DPP mulls expanding China Affairs Committee’s size

By Chris Wang  /  Staff reporter

Thu, May 09, 2013 - Page 3

The Democratic Progressive Party (DPP) yesterday said that it would try to be more inclusive in the makeup of its much-anticipated China Affairs Committee (CAC) by adding more members so that discussions over the party’s China policy would be more thorough.

DPP Chairman Su Tseng-chang (蘇貞昌) told reporters after a Central Executive Committee meeting that he “has never had a doubt about increasing participation in the committee.”

Legislators, mayors and commissioners of DPP-governed cities and counties, as well as representatives from civic groups, may all be included in the committee, DPP spokesperson Lin Chun-hsien (林俊憲) said.

However, a proposal to expand the committee by making every head of a DPP-governed city a member, initiated by Tsai Yi-yu (蔡易餘) and supported by former DPP chairperson Tsai Ing-wen (蔡英文), failed to win consensus and the Central Executive Committee referred the final decision on membership to the CAC when it meets for the first time today.

The nine CAC members at present are: Su, who will be the convener, Tsai Ing-wen, former premier Frank Hsieh (謝長廷), Greater Kaohsiung Mayor Chen Chu (陳菊), former premier Yu Shyi-kun, DPP legislative caucus whip Ker Chien-ming (柯建銘), Greater Tainan Mayor William Lai (賴清德), former National Security Council secretary-general Chiu I-jen (邱義仁) and Wu Nai-jen (吳乃仁), a former DPP secretary-general.

In other developments, the party has finished amending its regulations on party membership and election nominations.

Plagued by controversies about the alleged involvement of gang members in the party, the DPP has approved an “anti-gangster clause” that prohibits anyone with a criminal record in organized crime, drugs or who has violated the Statute Governing the Control Over Guns, Ammunition, Knives and Weapons (槍砲彈藥刀械管制條例) from applying for membership, Lin said.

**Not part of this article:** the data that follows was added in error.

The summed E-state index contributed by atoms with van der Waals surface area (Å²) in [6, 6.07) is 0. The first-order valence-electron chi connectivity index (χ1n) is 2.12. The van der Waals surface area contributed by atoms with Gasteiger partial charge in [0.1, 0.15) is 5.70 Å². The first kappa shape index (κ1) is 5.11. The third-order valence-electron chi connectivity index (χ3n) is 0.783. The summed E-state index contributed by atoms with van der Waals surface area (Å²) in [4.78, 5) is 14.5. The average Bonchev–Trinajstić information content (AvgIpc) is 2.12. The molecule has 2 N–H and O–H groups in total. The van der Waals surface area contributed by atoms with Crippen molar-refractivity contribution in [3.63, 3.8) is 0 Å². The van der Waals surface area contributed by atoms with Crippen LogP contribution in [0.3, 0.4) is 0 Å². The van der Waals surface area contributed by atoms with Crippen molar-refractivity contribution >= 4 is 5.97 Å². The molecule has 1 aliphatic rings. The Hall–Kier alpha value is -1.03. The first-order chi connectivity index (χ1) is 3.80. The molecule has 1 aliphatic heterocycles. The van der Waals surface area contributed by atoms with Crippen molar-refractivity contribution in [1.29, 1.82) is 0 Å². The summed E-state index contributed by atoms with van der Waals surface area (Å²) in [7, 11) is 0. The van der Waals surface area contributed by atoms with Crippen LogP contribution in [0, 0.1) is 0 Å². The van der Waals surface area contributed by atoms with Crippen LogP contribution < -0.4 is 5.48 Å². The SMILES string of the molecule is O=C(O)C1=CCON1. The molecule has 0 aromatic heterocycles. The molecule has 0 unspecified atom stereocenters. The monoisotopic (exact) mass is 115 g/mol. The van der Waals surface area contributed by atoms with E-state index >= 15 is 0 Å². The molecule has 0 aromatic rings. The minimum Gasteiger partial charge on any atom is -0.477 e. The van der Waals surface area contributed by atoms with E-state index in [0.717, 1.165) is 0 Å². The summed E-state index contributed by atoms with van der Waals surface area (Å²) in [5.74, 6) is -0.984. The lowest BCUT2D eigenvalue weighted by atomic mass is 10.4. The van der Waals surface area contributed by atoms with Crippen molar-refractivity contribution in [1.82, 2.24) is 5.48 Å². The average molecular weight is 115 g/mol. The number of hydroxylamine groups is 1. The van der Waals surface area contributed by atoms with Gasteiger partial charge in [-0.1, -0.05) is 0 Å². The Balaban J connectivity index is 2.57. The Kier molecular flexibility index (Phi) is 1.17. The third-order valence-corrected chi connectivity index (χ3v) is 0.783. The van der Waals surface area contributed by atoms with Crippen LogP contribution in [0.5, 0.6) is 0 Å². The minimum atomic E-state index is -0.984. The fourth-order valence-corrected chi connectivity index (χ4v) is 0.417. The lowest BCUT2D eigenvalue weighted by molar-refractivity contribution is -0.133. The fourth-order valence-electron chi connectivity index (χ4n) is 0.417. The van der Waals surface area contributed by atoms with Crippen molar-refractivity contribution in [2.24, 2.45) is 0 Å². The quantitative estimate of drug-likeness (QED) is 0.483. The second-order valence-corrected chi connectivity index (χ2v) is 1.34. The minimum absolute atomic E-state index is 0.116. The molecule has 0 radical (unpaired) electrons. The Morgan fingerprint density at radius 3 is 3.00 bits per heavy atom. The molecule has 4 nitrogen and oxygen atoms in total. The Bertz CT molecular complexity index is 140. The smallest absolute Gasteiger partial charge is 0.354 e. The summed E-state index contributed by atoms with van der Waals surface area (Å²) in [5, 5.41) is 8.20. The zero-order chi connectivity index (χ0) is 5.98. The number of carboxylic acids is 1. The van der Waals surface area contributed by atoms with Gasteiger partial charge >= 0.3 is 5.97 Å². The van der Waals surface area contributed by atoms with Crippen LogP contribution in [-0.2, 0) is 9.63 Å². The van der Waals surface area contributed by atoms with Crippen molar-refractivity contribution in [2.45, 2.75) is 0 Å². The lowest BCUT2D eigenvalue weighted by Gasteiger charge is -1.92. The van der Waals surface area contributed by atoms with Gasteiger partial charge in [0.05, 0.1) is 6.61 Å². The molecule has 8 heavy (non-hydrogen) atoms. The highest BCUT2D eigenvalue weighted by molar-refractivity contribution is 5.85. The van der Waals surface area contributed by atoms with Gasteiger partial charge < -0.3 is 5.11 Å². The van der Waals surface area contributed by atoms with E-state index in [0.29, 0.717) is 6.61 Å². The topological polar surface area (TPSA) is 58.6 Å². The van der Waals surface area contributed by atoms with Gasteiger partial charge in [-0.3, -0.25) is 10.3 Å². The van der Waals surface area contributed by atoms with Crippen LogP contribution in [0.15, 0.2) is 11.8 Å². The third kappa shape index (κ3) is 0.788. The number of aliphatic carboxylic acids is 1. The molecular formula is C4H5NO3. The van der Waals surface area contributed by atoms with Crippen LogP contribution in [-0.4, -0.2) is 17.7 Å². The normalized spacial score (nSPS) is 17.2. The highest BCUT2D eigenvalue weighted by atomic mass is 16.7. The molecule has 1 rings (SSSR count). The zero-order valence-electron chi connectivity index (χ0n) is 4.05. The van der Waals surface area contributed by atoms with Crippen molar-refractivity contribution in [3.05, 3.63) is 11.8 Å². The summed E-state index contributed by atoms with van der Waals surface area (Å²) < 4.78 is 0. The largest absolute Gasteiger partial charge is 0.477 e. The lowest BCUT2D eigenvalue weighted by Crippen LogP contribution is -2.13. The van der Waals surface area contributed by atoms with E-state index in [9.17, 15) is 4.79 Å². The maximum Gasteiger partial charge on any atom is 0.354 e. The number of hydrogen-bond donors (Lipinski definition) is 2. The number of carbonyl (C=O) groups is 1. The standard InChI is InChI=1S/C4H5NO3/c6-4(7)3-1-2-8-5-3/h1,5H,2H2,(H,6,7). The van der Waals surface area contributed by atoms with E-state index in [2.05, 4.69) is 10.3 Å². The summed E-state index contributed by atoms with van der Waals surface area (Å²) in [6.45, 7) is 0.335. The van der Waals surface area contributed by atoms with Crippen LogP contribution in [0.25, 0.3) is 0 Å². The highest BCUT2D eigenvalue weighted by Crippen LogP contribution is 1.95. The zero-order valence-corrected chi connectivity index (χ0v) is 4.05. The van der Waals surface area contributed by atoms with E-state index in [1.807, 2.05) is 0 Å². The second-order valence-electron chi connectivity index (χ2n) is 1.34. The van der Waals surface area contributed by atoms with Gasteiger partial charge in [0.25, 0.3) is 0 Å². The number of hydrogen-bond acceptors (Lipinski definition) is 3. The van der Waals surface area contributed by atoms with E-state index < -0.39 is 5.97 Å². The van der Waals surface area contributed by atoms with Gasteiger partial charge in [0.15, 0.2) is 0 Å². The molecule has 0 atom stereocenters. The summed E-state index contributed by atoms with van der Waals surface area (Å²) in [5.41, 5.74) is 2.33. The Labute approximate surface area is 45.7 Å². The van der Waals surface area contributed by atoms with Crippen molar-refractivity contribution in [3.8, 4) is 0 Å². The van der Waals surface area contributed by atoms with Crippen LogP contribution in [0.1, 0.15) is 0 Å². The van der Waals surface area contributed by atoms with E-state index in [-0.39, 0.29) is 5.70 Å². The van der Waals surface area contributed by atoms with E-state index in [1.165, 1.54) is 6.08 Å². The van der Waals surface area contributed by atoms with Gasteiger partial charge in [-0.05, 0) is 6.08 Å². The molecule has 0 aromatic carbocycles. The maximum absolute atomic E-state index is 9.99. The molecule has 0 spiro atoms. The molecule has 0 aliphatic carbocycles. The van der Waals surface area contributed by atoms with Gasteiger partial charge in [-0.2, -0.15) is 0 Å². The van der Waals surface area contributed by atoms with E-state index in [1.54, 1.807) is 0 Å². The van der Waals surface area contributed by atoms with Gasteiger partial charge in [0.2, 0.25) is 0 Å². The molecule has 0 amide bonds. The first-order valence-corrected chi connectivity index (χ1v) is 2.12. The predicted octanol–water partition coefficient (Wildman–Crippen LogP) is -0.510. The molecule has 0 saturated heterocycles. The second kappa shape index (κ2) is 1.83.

Only people who have been members for at least two years will be eligible to vote in the party’s primaries, Lin said.

The change was made to neutralize the impact of what some have criticized as the DPP’s habit of “breeding nominal members” to influence party primaries.

As to whether those members of less than two years’ standing could run in party primaries and national elections, Lin said the decision would be made by the Central Standing Committee at a later date.

Proposals related to the nomination process for the seven-in-one elections next year will be discussed and finalized during the party congress at the end of the month, Lin said.

One proposed initiative would determine DPP nominations solely based on the results of public opinion surveys, while the other proposes selecting nominees using a combination of membership votes and public opinion surveys.